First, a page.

Herd Mentality

Can peer pressure be mobilized to change behavior for the better?

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Come on — everybody's doing it. That whispered message, half invitation and half goad, is what most of us think of when we hear the words peer pressure. It usually leads to no good — drinking, drugs, casual sex. But in her new book, Join the Club, Tina Rosenberg contends that peer pressure can also be a positive force through what she calls the social cure, in which organizations and officials use the power of group dynamics to help individuals improve their lives and possibly the world.

Rosenberg, the recipient of a Pulitzer Prize and a MacArthur "genius" grant, offers a host of examples of the social cure in action: In South Carolina, a state-sponsored antismoking program called Rage Against the Haze sets out to make cigarettes uncool. In South Africa, an HIV-prevention initiative known as loveLife recruits young people to promote safe sex among their peers. And in Illinois, "table groups" — small gatherings of believers who meet at a weekly potluck — are arranged by the Willow Creek megachurch as a way of deepening its members' religious devotion.

The idea seems promising, and Rosenberg is a perceptive observer. Her critique of the lameness of many public-health campaigns is spot-on: they fail to mobilize peer pressure for healthy habits, and they demonstrate a seriously flawed understanding of psychology. "Dare to be different, please don't smoke!" implores one billboard campaign aimed at reducing smoking among teenagers — teenagers, who crave nothing more than fitting in. Rosenberg argues convincingly that public-health advocates ought to take a page from advertisers, so skilled at applying peer pressure.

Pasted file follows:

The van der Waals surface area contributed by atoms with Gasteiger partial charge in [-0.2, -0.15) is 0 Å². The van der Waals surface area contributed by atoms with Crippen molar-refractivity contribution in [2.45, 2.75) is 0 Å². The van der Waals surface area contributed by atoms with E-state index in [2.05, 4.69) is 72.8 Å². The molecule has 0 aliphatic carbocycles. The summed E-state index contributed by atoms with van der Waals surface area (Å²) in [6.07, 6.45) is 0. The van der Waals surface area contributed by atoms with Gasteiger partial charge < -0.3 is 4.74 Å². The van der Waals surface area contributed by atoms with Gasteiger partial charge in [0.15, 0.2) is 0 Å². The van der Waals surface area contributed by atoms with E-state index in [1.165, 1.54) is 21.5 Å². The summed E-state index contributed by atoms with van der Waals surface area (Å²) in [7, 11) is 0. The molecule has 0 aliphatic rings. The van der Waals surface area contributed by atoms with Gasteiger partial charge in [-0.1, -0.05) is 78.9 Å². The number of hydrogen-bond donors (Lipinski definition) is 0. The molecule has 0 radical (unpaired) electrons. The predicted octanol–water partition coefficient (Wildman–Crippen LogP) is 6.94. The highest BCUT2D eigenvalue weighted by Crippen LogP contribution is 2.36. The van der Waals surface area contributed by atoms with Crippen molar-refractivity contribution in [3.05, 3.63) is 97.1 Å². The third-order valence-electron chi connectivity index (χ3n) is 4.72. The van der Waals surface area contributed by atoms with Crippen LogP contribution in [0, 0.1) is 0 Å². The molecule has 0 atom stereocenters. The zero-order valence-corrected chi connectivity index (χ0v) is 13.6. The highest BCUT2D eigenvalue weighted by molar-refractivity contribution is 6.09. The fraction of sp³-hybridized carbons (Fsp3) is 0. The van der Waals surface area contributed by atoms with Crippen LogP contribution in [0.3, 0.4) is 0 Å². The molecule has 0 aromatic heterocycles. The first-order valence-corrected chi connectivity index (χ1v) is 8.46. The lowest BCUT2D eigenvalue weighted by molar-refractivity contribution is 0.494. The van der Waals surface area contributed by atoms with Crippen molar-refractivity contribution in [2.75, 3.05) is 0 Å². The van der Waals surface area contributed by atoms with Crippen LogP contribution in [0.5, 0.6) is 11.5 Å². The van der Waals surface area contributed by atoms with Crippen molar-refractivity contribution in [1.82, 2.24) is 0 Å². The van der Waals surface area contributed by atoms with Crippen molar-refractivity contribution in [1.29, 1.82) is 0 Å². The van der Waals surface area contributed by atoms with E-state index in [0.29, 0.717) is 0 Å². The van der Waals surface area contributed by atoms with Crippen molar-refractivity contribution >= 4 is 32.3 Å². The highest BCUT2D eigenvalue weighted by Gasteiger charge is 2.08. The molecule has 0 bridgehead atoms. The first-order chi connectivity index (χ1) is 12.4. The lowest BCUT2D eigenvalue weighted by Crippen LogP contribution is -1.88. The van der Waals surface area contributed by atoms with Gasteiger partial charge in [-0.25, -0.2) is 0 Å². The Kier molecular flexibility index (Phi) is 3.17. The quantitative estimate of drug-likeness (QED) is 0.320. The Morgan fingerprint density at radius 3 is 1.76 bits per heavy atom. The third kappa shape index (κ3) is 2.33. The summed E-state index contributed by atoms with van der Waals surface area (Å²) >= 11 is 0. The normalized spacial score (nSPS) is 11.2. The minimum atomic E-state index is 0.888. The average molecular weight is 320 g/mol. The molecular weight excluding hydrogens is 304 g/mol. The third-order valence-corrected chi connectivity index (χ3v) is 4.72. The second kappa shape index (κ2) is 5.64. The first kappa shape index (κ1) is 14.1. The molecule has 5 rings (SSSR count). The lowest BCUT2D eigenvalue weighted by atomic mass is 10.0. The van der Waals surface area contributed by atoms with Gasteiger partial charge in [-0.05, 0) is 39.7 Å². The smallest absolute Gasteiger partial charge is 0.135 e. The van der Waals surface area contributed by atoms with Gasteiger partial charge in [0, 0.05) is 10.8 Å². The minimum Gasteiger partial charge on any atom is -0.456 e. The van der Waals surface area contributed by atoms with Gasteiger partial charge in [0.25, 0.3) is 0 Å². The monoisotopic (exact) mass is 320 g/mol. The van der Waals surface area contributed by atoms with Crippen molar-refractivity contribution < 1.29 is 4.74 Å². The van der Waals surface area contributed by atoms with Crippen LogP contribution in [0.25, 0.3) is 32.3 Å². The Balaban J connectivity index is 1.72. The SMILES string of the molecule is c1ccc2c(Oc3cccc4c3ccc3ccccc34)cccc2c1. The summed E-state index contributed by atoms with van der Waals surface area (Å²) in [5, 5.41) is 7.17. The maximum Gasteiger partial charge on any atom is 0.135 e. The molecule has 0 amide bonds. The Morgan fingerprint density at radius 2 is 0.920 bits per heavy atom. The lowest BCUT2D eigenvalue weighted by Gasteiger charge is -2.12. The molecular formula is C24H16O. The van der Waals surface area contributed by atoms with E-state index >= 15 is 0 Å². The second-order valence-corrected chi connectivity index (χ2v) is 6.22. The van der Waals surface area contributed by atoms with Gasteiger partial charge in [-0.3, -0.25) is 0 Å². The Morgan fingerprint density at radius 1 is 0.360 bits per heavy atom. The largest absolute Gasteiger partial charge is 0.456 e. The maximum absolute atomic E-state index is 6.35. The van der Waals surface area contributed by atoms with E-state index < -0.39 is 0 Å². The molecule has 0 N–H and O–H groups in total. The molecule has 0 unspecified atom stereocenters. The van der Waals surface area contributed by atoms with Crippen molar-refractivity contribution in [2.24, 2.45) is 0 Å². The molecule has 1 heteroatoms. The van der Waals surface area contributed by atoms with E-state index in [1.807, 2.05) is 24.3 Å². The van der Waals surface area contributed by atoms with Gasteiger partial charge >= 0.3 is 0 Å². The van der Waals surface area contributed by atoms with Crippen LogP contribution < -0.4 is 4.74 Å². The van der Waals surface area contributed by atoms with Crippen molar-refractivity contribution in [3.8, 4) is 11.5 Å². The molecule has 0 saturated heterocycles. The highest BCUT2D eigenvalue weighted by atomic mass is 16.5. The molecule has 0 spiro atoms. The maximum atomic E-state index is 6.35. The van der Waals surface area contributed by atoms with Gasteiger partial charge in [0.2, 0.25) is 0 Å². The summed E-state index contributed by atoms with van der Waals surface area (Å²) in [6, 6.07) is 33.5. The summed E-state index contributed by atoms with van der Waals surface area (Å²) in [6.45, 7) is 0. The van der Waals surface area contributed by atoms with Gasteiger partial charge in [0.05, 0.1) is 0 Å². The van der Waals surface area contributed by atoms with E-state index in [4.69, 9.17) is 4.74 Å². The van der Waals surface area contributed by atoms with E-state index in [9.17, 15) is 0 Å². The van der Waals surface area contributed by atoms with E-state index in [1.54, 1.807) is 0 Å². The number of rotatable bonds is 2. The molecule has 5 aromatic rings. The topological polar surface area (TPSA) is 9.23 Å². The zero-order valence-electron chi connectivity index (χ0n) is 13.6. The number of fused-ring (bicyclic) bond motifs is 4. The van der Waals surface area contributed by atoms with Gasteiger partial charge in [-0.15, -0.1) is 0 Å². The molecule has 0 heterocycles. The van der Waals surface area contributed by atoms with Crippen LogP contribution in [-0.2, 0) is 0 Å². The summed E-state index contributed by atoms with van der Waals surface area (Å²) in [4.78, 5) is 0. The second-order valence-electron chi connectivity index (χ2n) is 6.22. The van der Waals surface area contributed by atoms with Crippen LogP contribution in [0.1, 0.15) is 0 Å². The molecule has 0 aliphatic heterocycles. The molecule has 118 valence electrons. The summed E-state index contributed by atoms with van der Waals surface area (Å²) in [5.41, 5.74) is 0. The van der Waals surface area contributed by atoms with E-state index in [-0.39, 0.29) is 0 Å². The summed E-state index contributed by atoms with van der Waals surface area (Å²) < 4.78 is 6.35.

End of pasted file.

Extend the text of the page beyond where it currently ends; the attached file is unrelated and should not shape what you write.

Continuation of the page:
But on the general effectiveness of the social cure, Rosenberg is less persuasive. Join the Club is filled with too much extraneous detail and not enough exploration of the social and biological factors that make peer pressure so potent. The most glaring flaw of the social cure as it's presented here is that it doesn't work very well for very long. Rage Against the Haze foundered once state funding was cut. Evidence that the loveLife program produces lasting changes in sexual behavior is limited and mixed. And the Willow Creek church's table-groups experiment was abandoned after two years.

There's no doubt that our peer groups exert enormous influence on our behavior. An emerging body of research (mentioned briefly by Rosenberg) shows that positive health habits — as well as negative ones — spread through networks of friends via a phenomenon that epidemiologists call social contagion. This is a subtle form of peer pressure: we unconsciously emulate the behavior we see every day.

Far less certain, however, is how successfully experts and bureaucrats can select our peer groups and steer their activities in virtuous directions. It's like the teacher who breaks up the troublemakers in the back row by pairing them with better-behaved classmates. The tactic never really works. And that's the problem with a social cure engineered from the outside: in the real world, as in school, we insist on choosing our own friends.

This article originally appeared in the April 4, 2011 issue of TIME.